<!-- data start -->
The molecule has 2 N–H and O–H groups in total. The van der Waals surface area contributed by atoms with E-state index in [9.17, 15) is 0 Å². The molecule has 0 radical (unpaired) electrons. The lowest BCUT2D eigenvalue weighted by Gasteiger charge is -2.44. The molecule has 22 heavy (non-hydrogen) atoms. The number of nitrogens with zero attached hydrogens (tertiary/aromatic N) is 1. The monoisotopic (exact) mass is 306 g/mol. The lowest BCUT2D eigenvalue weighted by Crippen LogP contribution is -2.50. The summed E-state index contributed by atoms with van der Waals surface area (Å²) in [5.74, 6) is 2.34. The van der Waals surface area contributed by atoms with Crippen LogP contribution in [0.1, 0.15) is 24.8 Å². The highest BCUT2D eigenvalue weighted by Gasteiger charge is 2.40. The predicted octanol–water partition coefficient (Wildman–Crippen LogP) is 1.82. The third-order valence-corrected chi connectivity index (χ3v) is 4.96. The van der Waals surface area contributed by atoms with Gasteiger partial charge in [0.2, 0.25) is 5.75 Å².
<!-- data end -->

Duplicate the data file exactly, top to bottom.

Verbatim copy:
The molecule has 2 N–H and O–H groups in total. The van der Waals surface area contributed by atoms with E-state index in [9.17, 15) is 0 Å². The molecule has 0 radical (unpaired) electrons. The lowest BCUT2D eigenvalue weighted by Gasteiger charge is -2.44. The molecule has 22 heavy (non-hydrogen) atoms. The number of nitrogens with zero attached hydrogens (tertiary/aromatic N) is 1. The monoisotopic (exact) mass is 306 g/mol. The lowest BCUT2D eigenvalue weighted by Crippen LogP contribution is -2.50. The summed E-state index contributed by atoms with van der Waals surface area (Å²) in [5.74, 6) is 2.34. The van der Waals surface area contributed by atoms with Crippen LogP contribution in [0.1, 0.15) is 24.8 Å². The highest BCUT2D eigenvalue weighted by Gasteiger charge is 2.40. The predicted octanol–water partition coefficient (Wildman–Crippen LogP) is 1.82. The third-order valence-corrected chi connectivity index (χ3v) is 4.96. The van der Waals surface area contributed by atoms with Gasteiger partial charge in [0.2, 0.25) is 5.75 Å².